I’ve been yearning for another Maeda Atsuko release since her pleasantly understated yet powerful ‘Flower‘. Now it’s finally here with ‘Kimi wa Boku da’ nearly a year later, and it’s been more than worth the wait.
A key feature that defines a successful solo song is if it supplements and enhances the character of the singer, and it’s something that both of Maeda’s singles deliver in spades. ‘Kimi wa Boku da’ instantly became a strong contender for my feel-good song of the year. It’s so different from ‘Flower’, yet still distinctly a Maeda Atsuko song. The instrumentals are rustic and charming, perfectly complimenting the smooth melody. It shares a few beats of bittersweet tones with ‘Flower’, but overall it’s a far more energetic and bouncy song. It has a much wider appeal than ‘Flower’ does by doing this, and I think it was a smart second release.
I’ll admit that my first reaction to this PV wasn’t very strong. I often get in the habit of breaking down PVs into their basic, technical components. But I remembered that this PV, like ‘Flower’, isn’t necessarily meant to be broken down like that. As a cinematic PV, I should be looking at it as it was intended to be: as a cinematic experience. It was then that I realized what was being played in front of me was a really touching story with impeccable imagery.
The PV, like ‘Flower’, plays like a short film. It’s got a supporting cast, narrative, and a message to give within the time frame of a music video, and while I loved ‘Flower’, ‘Kimi wa Boku da’ proved itself to be even better. It’s leaner on the story, but much more complex and subtle in delivery. The PV starts with a man thinking back on his youth when he was aspiring to be a comedy duo with a young woman, who is portrayed by Maeda Atsuko. The song begins, and we’re treated to a flashback showing slices of their shared, out-casted life: living in a cramped apartment together, practicing their skits, and going after tournaments, all while having an ambiguous relationship.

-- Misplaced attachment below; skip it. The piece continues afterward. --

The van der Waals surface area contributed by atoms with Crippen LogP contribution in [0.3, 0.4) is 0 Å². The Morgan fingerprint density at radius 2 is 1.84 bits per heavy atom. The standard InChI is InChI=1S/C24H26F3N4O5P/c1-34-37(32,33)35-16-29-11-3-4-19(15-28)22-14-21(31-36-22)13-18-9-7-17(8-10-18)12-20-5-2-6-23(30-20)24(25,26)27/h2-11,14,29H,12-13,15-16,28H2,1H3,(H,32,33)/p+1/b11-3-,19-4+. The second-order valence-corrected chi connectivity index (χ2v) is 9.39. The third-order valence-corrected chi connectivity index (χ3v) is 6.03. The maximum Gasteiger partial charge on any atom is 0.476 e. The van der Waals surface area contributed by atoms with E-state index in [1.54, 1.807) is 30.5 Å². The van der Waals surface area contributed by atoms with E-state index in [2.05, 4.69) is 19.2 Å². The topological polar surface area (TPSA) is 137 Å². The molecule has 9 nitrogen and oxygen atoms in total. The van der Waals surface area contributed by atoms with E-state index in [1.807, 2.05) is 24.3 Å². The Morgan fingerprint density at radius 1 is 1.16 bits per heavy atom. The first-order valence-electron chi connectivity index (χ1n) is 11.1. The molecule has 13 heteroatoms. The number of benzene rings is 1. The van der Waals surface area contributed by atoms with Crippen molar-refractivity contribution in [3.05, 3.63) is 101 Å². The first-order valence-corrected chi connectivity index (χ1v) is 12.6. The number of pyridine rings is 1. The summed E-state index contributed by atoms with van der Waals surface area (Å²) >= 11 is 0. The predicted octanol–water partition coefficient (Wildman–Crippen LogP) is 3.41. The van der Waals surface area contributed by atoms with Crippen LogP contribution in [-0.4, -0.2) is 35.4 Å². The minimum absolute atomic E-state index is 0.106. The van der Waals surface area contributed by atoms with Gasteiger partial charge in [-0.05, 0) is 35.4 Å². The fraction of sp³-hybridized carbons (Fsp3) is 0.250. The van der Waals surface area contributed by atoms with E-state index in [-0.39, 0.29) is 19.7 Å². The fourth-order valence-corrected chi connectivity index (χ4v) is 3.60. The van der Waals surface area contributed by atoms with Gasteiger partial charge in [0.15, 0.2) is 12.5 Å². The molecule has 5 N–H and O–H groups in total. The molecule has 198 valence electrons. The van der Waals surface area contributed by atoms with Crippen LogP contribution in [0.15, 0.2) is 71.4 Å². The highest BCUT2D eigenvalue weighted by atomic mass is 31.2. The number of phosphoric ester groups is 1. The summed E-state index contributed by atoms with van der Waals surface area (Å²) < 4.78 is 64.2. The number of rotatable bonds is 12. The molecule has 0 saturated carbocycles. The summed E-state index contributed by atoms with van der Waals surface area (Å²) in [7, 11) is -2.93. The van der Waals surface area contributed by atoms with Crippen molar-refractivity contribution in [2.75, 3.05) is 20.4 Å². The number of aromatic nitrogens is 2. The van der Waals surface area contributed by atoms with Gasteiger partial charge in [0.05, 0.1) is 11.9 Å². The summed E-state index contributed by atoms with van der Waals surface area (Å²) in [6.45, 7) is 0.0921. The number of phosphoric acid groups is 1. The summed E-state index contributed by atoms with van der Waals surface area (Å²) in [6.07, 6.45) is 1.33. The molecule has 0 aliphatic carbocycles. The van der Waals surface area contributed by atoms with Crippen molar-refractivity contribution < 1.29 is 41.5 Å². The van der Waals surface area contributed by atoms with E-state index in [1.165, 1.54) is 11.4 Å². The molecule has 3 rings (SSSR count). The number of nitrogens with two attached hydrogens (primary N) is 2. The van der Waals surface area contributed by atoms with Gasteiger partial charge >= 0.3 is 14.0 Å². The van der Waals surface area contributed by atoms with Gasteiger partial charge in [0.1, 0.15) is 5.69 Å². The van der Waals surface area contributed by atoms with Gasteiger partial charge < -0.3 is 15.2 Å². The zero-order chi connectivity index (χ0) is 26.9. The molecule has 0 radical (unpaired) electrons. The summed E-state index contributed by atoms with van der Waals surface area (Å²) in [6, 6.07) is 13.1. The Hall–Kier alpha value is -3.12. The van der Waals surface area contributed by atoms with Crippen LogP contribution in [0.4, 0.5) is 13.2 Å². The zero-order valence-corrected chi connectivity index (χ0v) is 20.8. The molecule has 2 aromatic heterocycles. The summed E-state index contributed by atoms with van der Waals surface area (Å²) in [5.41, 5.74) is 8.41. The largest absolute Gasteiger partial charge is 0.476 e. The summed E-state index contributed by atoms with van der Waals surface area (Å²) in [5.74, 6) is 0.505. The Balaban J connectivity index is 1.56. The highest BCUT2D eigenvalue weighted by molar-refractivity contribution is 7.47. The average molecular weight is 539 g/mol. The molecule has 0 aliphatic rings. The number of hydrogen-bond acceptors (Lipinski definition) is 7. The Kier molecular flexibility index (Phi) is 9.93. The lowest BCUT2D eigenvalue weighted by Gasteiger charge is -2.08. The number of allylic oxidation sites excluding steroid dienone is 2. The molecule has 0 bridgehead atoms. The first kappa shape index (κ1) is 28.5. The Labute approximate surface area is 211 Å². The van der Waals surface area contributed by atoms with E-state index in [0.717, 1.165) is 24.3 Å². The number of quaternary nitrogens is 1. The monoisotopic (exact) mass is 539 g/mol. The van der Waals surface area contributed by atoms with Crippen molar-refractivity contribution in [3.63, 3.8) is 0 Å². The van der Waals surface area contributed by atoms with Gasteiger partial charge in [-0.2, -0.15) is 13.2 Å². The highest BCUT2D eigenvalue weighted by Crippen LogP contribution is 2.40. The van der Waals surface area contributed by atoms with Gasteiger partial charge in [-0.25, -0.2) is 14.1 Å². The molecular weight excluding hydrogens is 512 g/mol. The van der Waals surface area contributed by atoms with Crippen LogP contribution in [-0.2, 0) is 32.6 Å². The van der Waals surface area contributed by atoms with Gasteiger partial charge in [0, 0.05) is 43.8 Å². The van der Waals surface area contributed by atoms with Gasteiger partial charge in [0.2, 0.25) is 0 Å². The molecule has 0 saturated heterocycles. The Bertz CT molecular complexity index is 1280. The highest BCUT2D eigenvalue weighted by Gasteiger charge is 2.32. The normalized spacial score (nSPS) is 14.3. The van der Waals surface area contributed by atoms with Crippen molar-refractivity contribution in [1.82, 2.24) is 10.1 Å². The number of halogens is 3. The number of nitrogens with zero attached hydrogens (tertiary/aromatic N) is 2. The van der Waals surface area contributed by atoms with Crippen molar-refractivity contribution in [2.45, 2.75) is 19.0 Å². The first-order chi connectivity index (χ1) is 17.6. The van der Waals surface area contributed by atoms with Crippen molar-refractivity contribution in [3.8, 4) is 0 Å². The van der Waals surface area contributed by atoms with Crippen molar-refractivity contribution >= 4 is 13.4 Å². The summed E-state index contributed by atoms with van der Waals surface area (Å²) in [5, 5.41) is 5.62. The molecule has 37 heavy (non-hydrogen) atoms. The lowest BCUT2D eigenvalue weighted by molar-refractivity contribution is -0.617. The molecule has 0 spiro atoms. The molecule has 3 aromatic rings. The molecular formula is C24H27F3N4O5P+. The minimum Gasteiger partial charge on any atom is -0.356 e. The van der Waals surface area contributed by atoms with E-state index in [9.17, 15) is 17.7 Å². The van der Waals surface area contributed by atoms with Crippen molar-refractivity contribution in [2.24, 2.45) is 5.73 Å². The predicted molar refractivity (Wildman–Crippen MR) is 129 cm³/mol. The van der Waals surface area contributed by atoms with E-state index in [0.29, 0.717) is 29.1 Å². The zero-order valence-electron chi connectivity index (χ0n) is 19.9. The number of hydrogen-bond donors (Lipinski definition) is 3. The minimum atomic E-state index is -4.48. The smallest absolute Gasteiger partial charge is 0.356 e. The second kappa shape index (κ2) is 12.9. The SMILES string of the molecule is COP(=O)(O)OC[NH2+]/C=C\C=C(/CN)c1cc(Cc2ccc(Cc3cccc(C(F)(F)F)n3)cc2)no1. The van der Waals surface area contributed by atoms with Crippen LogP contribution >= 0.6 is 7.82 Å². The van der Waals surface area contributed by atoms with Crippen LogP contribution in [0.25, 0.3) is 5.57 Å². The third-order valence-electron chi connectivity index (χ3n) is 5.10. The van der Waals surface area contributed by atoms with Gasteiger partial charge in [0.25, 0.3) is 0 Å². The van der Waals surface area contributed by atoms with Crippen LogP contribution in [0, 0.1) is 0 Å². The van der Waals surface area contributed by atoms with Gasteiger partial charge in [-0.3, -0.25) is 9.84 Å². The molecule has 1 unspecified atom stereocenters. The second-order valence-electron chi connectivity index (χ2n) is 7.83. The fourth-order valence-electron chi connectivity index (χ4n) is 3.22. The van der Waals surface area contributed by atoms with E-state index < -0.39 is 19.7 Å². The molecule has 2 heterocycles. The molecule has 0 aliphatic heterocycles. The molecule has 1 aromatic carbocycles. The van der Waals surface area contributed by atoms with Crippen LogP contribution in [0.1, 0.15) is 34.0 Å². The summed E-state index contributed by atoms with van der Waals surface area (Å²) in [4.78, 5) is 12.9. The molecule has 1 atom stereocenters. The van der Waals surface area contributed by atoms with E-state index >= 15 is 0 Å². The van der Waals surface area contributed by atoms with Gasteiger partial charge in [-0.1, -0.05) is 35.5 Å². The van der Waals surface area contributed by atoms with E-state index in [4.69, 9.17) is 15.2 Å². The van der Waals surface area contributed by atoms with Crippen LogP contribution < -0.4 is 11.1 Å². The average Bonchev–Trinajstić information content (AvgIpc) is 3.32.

He reflects on their odd mutual existence and wonders how to even describe their status. Not lovers, not friends, and not strangers. So who were they? ‘Kimi wa Boku da’: ‘You are Me’. If we are to believe the title and lyrics of the song, they were simply each other; cut from the same cloth and sharing a deep sense of understanding. There were definitely moments when they could have evolved their relationship, but it just didn’t happen. As he finishes reminiscing, he finds himself in an unexpected reunion with his ex-comedy partner and share a final touching moment. I won’t try to explain the various subtle things that happen in that last conversation, but it was incredibly moving in an unexpected way. Strangely enough, this PV resonates a lot with Maeda Atsuko as a celebrity as well.
To say that Maeda Atsuko is a complicated person would be a understatement. That comes with its own set of pros and cons. I wouldn’t say that she’s is the best ace in the history of idol aces, but I would agree that she is a strong contender for the most fascinating. Her charm isn’t something that one can easily point to and say, “Look at this here! You get it now?!”, but I would say that it has to do with her humanity. You never know what Atsuko you’re going to see in any given appearance; will she be tired? Apathetic? Bubbly? Totally crazy? Her consistent inconsistencies paint me a portrait of an earnest person, and I dig it.
Now, should everyone do that? Probably not; it’s a fairly uncommon and unpopular trait, especially in entertainment. But I find it kind of crazy that she pulls it off, considering her fame. Her personality is what most people would call ‘niche appeal’, contrary to the aces who often double as active and dynamic leaders, but she was placed front and center… and it worked! And just when you think you can categorize her, she goes off and genuinely surprises you. You just don’t come across people like her in entertainment often.
I’m nowhere near the biggest Atsuko fan but I’ve really grown to respect her in the past couple years, and I will miss her presence when she graduates this fall. You remember when Shrek described himself as an onion? It’s all about the layers. Maeda is a great big onion, and the singles so far have been using it to her advantage. I feel that each song defines the different layers of Maeda, and I eagerly await her next one.
‘Kimi wa Boku da’
Releases June 20th, 2012